The Minister of Finance has stated that Íslandsbanki’s value is between ISK 130-140 billion ($1.0-1.1 billion/€834-898 million). The sale income will be used to pay down treasury debt and increase the state’s scope for social investment, according to the Ministry’s report.

Ministry of Finance Opposed Hiring of Icelander for Nordic Editorship

An employee of Iceland’s Ministry of Finance opposed the appointment of Þorvaldur Gylfason, Professor of Economics at the University of Iceland, as editor of the Nordic Economic Policy Review, alleging he was too politically active for the post. Kjarninn reports that Þorvaldur believed he had been hired for the position, only for the offer to be withdrawn following a discussion between Ministries of Finance within the Nordic Council of Ministers.

Emails Suggested Þorvaldur Had Been Hired

Launched in 2009 by the Nordic Ministers of Finance, the Nordic Economic Policy Review is an annual periodical. In early November last year, Þorvaldur received an email from the Nordic Council of Ministers implying he had been hired for the position. “We very much look forward to having you and your expertise with us on the coming editions of the NEPR. And Kjell Nilsson (director at Nordreigo) will help you out with any further practical information for the editorship,” an email stated. In a letter to Þorvaldur, Iceland’s Ministry of Finance claimed he was never officially hired for the position, rather was one of several candidates being considered.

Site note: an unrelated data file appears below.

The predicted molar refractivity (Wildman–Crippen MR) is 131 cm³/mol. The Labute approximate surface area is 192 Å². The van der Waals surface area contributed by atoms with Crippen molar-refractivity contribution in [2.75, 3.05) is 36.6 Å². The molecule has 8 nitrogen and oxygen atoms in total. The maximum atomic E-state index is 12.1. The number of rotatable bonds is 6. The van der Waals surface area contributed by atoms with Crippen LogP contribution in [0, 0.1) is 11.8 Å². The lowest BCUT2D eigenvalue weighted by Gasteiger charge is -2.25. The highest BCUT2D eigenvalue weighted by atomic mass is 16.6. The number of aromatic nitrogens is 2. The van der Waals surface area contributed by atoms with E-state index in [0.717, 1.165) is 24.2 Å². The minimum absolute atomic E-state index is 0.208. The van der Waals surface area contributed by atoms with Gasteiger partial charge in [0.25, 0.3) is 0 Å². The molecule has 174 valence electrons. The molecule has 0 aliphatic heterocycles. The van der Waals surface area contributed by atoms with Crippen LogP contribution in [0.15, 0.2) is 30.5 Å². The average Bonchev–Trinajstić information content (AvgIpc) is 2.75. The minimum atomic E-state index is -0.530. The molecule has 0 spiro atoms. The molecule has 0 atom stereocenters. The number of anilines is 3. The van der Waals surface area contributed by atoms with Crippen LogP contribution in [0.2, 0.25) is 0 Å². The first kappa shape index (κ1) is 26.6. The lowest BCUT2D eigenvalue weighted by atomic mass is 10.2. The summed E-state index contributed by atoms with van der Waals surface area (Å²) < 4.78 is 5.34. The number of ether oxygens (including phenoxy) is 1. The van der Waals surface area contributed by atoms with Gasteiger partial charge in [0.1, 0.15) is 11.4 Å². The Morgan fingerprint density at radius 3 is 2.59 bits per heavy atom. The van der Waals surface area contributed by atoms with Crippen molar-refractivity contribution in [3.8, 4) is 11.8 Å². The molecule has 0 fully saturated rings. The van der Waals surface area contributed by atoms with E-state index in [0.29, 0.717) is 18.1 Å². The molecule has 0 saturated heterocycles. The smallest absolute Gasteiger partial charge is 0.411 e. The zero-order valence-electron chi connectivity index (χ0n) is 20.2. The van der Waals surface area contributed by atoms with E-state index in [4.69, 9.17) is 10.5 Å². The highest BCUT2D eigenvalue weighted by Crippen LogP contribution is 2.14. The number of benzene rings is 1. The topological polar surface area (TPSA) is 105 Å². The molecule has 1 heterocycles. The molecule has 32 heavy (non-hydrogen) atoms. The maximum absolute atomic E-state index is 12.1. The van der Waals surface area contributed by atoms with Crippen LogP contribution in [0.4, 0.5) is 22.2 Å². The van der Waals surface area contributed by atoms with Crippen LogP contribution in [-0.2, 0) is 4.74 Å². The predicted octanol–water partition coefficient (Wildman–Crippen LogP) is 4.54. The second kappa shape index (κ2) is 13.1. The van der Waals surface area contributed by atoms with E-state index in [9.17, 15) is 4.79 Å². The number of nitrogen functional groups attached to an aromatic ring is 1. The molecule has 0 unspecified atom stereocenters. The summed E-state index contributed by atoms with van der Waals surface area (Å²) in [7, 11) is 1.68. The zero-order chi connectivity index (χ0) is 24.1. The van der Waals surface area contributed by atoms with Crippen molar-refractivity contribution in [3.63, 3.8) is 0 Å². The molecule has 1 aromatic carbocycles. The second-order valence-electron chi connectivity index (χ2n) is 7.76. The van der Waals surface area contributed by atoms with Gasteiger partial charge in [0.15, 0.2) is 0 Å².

An email exchange later that month between a staff member of Iceland’s Ministry of Finance with a Finnish colleague shows the staff member stated “Iceland is not able to suggest or support Gylfason as editor […] but would rather like to propose an Icelander for the job at a later time than to suggest Gylfason now.” The Finnish colleague replied stating they were “really surprised” by the position Iceland’s Ministry of Finance was taking, adding that public information suggested Þorvaldur “would be a very good candidate.”